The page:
We have just published our West Houston 2060 Plan and in it we tackle some of the challenges and opportunities the region may face when reaching the year 2060. Below is the committee’s event board which gives an overview of the plan section, but click the title above to view the entire committee section and for a complete version of the 2060 plan.
CYPRESS CREEK OVERFLOW MANAGEMENT STUDY UNDERWAY
The West Houston Association is participating in a new evaluation of Cypress Creek watershed overflows in the area south of the creek as it enters Harris County from Waller. Harris County Flood Control has established a website for the public to track progress of this evaluation here.
CHARTING BUFFALO BAYOU | HCFCD HAS DELAYED THE FINAL REPORT FOR 32 MILES FROM BARKER RESERVOIR TO THE TURNING BASIN
Harris County Flood Control District has big delayed the study of drainage capacity of Greater West Houston’s Buffalo Bayou from Barker Reservoir to the Houston Ship Channel Turning Basin, a distance of 32 miles and 7 miles of White Oak Bayou. The plan seeks to integrate reduced flooding risks and damages and the need for stream bank stabilization with opportunities for third parties to collaborate in creating community and environmental enhancements. The plan is ready for feedback from the public after which a final report recommending action will be completed. See the external link at the right for more information.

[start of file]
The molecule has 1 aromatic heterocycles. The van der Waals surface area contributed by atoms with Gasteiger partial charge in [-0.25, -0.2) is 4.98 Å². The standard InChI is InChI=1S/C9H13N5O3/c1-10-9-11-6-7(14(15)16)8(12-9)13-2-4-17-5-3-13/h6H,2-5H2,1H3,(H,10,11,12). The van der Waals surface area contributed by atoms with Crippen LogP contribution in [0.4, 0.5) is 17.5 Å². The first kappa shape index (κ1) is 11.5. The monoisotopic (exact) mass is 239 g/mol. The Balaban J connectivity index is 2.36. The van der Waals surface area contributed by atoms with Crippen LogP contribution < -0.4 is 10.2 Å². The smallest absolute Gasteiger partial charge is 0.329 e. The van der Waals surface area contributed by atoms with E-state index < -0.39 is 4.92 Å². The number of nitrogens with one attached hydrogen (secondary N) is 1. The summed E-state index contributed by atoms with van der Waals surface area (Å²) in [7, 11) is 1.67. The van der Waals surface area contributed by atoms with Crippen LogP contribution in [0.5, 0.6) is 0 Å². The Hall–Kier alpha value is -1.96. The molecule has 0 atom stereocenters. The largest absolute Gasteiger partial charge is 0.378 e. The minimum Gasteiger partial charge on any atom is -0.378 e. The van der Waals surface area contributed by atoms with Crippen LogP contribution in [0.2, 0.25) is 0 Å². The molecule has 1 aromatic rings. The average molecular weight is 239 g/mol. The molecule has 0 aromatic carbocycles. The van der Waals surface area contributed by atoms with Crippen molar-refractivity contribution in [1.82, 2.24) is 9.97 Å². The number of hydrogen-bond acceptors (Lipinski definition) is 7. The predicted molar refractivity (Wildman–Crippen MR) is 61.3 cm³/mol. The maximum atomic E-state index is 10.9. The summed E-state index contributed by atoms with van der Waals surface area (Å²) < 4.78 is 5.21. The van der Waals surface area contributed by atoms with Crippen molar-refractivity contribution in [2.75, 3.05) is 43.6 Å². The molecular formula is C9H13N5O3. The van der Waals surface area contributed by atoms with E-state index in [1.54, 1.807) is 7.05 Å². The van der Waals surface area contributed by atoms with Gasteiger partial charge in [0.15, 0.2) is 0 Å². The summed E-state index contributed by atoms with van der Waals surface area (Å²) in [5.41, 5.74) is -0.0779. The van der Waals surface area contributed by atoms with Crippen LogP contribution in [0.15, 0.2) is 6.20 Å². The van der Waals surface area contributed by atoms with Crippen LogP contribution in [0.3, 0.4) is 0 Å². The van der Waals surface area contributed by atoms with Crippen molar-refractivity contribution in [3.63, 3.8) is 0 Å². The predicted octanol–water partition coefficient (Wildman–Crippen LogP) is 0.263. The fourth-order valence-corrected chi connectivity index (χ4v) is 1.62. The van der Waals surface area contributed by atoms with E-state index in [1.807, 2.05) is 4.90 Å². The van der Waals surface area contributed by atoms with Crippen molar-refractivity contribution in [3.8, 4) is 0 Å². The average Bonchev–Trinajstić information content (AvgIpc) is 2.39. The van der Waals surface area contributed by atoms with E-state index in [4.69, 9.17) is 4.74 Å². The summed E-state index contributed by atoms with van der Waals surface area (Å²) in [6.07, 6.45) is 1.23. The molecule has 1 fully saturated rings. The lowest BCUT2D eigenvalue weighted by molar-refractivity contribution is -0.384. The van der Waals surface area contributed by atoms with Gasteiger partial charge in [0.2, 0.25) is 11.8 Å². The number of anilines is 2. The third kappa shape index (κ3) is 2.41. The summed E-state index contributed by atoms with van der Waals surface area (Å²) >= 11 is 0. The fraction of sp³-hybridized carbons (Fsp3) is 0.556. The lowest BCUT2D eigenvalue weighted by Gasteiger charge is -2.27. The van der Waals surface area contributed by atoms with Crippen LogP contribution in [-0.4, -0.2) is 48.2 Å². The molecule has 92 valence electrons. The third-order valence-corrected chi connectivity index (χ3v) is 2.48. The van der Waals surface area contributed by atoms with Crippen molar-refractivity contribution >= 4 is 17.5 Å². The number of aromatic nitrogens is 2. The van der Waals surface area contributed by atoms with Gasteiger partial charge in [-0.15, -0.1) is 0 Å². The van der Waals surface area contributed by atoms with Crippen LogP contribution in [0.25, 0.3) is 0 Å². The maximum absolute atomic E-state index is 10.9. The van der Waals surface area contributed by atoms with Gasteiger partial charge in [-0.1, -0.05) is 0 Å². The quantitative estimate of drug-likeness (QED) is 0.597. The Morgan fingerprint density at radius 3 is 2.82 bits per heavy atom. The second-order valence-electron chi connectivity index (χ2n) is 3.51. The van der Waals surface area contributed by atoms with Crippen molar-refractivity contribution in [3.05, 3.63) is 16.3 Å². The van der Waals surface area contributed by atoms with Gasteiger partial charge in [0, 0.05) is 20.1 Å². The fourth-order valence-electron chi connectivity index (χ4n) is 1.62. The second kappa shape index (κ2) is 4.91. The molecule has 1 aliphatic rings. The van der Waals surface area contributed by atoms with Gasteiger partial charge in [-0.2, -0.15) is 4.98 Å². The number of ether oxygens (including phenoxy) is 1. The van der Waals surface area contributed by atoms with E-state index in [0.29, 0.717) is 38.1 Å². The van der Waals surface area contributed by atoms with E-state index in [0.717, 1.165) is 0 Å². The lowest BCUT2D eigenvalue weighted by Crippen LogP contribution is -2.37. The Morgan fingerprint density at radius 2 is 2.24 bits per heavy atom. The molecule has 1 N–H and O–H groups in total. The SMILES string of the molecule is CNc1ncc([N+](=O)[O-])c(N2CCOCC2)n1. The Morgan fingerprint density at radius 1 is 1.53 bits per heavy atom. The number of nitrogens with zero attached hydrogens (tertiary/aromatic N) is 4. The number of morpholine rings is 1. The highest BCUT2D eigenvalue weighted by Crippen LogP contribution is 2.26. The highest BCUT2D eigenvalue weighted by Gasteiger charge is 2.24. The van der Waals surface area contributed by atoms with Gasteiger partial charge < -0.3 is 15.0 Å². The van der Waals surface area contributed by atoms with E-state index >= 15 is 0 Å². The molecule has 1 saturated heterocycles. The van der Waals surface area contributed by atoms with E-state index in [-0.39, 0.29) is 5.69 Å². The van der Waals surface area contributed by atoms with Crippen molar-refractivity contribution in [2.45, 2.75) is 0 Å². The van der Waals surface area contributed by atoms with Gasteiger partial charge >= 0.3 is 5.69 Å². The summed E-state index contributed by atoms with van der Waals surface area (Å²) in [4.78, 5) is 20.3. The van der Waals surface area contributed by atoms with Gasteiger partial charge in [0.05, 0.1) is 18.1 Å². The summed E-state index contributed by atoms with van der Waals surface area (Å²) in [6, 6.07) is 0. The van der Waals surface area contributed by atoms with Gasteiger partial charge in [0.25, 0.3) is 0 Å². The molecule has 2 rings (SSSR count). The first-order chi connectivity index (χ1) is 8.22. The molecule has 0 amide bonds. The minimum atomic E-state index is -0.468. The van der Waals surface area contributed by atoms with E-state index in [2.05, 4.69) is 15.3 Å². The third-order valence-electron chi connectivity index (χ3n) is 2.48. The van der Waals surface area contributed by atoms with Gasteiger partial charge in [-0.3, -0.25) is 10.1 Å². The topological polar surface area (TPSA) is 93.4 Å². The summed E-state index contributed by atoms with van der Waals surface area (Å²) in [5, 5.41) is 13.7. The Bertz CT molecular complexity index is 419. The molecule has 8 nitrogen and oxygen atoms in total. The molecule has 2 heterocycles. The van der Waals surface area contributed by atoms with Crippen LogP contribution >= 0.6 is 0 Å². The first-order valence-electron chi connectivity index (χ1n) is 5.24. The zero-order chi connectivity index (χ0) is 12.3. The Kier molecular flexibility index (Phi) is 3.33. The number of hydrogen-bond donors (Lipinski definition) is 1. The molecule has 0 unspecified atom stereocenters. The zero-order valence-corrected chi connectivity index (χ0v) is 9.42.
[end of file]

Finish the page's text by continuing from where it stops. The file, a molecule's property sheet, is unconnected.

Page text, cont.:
GREATER WEST HOUSTON’S INFRASTRUCTURE IS MOSTLY NEW BUT SOME AREAS NEED REBUILDING
The West Houston Association advocates aggressively for state of the art new and rebuilt drainage and flood control systems that meets the needs of a growing Greater West Houston. The Association strongly supports the REBUILD HOUSTON program.
GWH area flood control systems are becoming a model for addressing growing suburban locations. Harris County Flood Control District (HCFCD) has implemented the “Frontier Channel” flood control program on Langham Creek, with the best characteristics of quality growth meeting a critical public need in a cost-effective manner. South Mayde and Little Cypress Creek are the next watersheds to be addressed. The concept institutes “linear”, “on-line” detention as opposed to traditional “off-line” systems and will be financed through development impact fees. The system will include active open space and park land in addition to performing their drainage function.
City System Rebuilding: City of Houston drainage systems are recognized as old and in need of updating. A proposal for a City Charter Amendment has been advanced as a ballot measure in November, 2010 that would establish a dedicated fund for drainage and roadway improvements. If passed, this fund would include a drainage fee on existing residential and commercial properties in the City of Houston and an impact fee on new development in the City of Houston in addition to capturing a portion of the City’s ad valorem tax currently servicing debt on bonds for these improvements after existing bonds are paid off.